“It’s helping me so much.”

Samukar, from Liberia, loves his science lessons, but the thing he likes most about school is Mary’s Meals.

Gerry Naughton
Gerry Naughton
Communications officer, Liberia

Samukar’s mum is so poor that she struggled to feed all seven of her children. Samukar and his older brother, Cash, moved in with their elderly grandmother to help lessen the load.  
 
Although life at his gran’s house is a little better for 13-year-old Samukar, there are still many challenges.  
 
“There are plenty in the house,” he explains. “My uncle, his wife, his son, my big brother.” 
 
Like many families in Liberia, they have a small piece of farmland where they grow cassava to eat – but there are many mouths to feed and is rarely enough food to go around.  
 
Luckily, Samukar knows he can rely on Mary’s Meals to provide a nutritious meal every school day. Without it, he might not manage to keep on top of his studies.  
 
“Mary’s Meals tastes sweet,” he says. “When I finish it, I’ve got more strength to read my notes.” 


 
Samukar gets up early each morning to sweep the house, make a fire and put water on to boil before getting washed and dressed. Then he sets off for school, usually on an empty stomach.  
 
“There is no breakfast so I’m hungry when I come to school,” he says. “Sometimes, if I am hungry, I cannot take notes, but it is different when there is a meal. And sometimes when I go home, some can still be in my stomach when I go on the farm. If Mary’s Meals decided to go, I would feel bad, because it’s helping me so much.”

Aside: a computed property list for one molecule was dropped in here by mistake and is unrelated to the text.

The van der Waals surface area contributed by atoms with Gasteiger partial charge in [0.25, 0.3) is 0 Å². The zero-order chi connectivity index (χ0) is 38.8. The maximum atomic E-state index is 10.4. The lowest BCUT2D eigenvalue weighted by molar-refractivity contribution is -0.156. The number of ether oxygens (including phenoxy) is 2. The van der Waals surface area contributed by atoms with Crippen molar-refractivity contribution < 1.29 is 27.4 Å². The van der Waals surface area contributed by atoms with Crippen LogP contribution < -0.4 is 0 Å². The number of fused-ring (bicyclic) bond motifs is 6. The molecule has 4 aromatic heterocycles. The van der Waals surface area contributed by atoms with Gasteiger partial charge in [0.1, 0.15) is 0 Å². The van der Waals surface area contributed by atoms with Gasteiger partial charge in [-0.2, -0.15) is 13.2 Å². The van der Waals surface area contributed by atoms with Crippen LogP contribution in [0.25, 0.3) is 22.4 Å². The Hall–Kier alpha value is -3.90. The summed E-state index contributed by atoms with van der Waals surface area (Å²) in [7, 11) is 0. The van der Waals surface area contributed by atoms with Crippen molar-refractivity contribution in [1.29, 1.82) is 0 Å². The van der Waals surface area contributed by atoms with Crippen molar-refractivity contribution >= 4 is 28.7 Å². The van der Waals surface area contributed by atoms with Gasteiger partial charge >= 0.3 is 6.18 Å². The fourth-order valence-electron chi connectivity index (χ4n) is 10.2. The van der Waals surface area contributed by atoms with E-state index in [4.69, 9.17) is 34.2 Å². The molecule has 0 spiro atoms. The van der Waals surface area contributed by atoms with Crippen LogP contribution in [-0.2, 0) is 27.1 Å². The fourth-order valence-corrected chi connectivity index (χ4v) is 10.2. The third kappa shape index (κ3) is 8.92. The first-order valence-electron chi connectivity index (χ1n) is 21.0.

In Liberia, a staggering 62% of primary school aged children do not go to school, one of the highest figures in the world. But Samukar enjoys his lessons and understands the importance of education. 
 
“Some of my friends in the village are not going to school and it’s not a good idea,” he says. “My message for my friends not going to school would be to tell them to come back, because education is good. It can give you knowledge and make you smart.” 
 
For Samukar and his classmates, there is also the added incentive of Mary’s Meals. The nutritious food fills his empty belly, helping him to stay alert during lessons, take care over his homework and have energy left over to play. 
 
“I can pass my tests because the food helps me,” he says. “It gives me strength. Science is one of the subjects I like. When I get big I want to become a scientist. I love the scientist’s job.” 
 
After school, Samukar helps out on his gran’s farm and does his homework before heading off to play football with his friend Lawrence.  
 
“I play number 7 because I am fast,” he says. “My favourite team is Chelsea.”  
 
Samukar is just one of more than 126,000 vulnerable children across Liberia currently receiving Mary’s Meals at school.